Hannah of Kentucky - James Otis




Fighting with the Wildcat

He could not reach his rifle, which had been left leaning against the log, nor would it have been possible to use such a weapon even if it had been in his hands. He could only clutch her by the throat; unable to get a firm hold, he threw himself against a tree, with the cat between him and the trunk, hoping to crush her, and crying at the same time for us to come to his aid.

When he began to shout, the cat screamed. This was the noise that had attracted my attention.

[Illustration] from Hannah of Kentucky by James Otis

As Billy and I came up we could not understand what the matter was. It seemed to me an age before we fully made out what was going on, and even then it was not a simple matter to end the battle. Israel did not dare move back far enough for Billy to strike a blow at the cat, and he could not release his hold of her throat to unsheath his knife, therefore he was forced to remain in the same position until Billy cried: —

"Can't you leap back when I strike?"

"No; but never mind what you do to me. Thrust at her! I'd rather be killed by a knife than torn to death by this animal!"

Again and again did Billy thrust, his face showing deathly white because of the fear that he might kill Israel, and each time he drew back I could see that the knife was crimsoned with blood, yet the cat continued to scream, bite, and tear.

It seemed to me that Billy must have struck at least twenty blows before the animal opened her jaws and fell backward as Israel staggered against a tree, the blood running in streams from his side and leg.

I really believed the poor boy would die before we could get him home, for we could not carry him in our arms without causing him pain, so we made a drag of branches, on which he was hauled as on a sled.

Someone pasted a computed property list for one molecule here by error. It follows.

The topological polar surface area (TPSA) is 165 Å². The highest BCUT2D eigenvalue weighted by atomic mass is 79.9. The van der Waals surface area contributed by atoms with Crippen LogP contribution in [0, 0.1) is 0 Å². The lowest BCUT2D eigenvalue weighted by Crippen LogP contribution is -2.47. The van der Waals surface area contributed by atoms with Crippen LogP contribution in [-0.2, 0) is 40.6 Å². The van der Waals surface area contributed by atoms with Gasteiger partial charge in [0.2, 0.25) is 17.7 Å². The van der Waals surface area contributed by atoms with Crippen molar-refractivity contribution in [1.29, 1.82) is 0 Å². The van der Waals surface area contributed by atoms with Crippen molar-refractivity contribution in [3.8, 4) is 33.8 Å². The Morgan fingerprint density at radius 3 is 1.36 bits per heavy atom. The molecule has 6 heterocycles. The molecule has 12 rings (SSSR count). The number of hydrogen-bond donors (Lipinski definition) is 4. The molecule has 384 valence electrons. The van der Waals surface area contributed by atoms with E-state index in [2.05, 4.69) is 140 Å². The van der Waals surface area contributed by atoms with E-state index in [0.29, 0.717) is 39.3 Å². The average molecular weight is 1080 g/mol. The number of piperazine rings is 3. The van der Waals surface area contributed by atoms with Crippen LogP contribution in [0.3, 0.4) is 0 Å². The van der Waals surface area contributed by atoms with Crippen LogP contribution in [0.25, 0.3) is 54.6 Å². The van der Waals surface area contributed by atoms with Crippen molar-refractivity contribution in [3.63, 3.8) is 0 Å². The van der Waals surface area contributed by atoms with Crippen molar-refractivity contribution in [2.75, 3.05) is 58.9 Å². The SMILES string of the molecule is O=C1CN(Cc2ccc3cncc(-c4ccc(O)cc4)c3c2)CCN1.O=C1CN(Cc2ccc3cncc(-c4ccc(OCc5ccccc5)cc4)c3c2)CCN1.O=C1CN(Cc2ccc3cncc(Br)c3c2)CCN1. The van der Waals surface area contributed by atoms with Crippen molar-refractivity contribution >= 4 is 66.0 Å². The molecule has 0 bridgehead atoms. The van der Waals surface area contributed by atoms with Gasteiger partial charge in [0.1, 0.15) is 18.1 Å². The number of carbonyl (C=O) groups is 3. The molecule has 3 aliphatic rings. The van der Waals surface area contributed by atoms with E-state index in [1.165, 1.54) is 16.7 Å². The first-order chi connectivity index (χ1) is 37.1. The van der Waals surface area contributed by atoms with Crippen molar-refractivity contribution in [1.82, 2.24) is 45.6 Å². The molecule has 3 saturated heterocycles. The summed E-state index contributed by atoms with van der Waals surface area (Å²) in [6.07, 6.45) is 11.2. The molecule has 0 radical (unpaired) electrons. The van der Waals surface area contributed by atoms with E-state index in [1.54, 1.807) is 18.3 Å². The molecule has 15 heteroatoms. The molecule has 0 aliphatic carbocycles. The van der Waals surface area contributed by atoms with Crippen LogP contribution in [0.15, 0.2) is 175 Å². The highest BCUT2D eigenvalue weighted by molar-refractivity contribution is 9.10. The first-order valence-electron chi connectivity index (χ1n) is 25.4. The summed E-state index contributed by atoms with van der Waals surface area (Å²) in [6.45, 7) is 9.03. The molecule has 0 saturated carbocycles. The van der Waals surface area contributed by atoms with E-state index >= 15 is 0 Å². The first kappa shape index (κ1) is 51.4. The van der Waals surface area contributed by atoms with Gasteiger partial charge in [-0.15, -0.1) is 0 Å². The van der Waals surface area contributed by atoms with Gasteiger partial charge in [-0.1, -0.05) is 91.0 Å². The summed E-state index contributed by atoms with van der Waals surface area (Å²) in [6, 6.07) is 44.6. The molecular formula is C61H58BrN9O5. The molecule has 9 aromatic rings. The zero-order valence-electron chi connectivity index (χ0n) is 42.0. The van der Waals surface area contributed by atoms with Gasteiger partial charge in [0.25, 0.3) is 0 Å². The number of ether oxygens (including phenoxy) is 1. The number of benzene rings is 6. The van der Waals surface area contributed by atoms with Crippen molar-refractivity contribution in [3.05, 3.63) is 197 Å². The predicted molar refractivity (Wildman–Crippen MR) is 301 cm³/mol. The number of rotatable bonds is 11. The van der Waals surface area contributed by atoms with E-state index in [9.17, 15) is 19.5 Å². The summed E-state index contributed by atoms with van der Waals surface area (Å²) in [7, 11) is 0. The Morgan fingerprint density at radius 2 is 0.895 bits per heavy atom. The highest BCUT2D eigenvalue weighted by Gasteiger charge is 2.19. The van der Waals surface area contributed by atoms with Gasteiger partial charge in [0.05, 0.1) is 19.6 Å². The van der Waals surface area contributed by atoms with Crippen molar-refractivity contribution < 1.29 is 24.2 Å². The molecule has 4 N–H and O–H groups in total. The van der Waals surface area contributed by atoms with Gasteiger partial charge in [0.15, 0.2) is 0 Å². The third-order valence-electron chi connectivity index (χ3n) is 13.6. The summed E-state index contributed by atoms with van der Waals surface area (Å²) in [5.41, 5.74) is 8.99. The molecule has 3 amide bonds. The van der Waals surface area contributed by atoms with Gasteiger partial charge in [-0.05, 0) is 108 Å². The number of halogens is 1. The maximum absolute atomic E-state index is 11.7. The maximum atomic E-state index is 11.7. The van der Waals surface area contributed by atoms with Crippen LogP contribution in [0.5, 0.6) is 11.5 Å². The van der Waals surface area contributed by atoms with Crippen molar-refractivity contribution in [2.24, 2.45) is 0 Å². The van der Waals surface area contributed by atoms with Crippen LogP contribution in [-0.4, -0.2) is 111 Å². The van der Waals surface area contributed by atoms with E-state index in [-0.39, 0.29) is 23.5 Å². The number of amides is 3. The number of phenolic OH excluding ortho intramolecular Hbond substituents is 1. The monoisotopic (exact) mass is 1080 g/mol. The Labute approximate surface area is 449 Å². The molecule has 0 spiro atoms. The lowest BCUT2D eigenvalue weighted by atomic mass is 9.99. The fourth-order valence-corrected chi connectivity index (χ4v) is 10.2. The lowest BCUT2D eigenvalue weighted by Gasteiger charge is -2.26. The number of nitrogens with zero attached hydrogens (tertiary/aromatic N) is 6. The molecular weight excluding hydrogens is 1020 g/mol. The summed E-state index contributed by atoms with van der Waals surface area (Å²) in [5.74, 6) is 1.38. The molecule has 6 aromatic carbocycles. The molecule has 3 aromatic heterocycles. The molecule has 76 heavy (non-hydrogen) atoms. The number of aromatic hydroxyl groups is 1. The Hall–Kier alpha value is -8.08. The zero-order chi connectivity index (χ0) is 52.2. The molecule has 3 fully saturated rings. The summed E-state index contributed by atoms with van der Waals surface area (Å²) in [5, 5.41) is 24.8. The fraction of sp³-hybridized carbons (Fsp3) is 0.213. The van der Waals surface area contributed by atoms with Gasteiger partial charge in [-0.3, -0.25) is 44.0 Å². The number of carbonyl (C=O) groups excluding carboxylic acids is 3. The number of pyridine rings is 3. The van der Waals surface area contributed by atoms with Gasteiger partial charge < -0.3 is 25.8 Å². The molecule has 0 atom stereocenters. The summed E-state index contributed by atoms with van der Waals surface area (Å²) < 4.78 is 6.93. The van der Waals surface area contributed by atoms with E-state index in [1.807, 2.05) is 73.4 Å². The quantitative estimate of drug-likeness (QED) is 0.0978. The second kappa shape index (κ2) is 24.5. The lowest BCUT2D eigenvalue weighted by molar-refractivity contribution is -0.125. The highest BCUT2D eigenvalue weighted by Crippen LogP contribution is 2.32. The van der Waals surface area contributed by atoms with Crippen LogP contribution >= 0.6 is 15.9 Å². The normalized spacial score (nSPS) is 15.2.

Mrs. Boone and mother washed and bound up his wounds quite as well as father could have done; but Israel was not able to move about for many a long day.



Contents

Front Matter
Review

At Boonesborough
Beginning of the Story
Boone on the Yadkin
Boone Moves his Family
Ready for the Journey
What we Wore
Driving Cattle and Sheep
Camping at Nightfall
The Long Halt
Jimmy Boone Goes to Clinch
Murder of Jimmy Boone
A Time of Mourning
The Faint-hearted Return
A New Home
Making Moccasins
Tanning Leather
Governor Dunmore
Our Home on the Clinch
Household Duties
Attacked by a Wildcat
Fighting the Wildcat
Boone and Father Return
The Wilderness Road
Building the Forts
Boonesborough
Gathering Salt
Boonesborough
Precautions
Our Home in the Fort
Ready for Cooking
Furnishing the House
The Hominy Block
The Supply of Water
Sports Inside the Fort
Wrestling and Running
Religion of the Indians
Indian Babies
Colonel Callaway Arives
News from Eastern Colonies
Venturing Outside the Fort
Dividing the Land
Who Owned Kentucky?
Ready to Build a Home
Billy's Hard Lot
Preparing Flax
Spinning and Soap Making
Broom Making
More Indian Murders
Indian "Signs"
Woodcraft and Hunting
Pelts Used as Money
Petition of the Settlers
Making Sugar
Building Fences
Capture of the Girls
My Willful Thoughts
Finding the Trail
The Pursuit
The Story Told by Jemima
Elizabeth's Heroism
Rescuing the Girls
Alarm Among the Settlers
Indians on the Warpath
The First Wedding
The Wedding Festivities
The Brides Home
The Housewarming
Attacks by the Indians
Besieged by the Savages
In the Midst of the Fight
The Assault by the Indians
Failure of the Assault
Watchfulness of the Indians
The Sortie
My Father Wounded
Our Wounded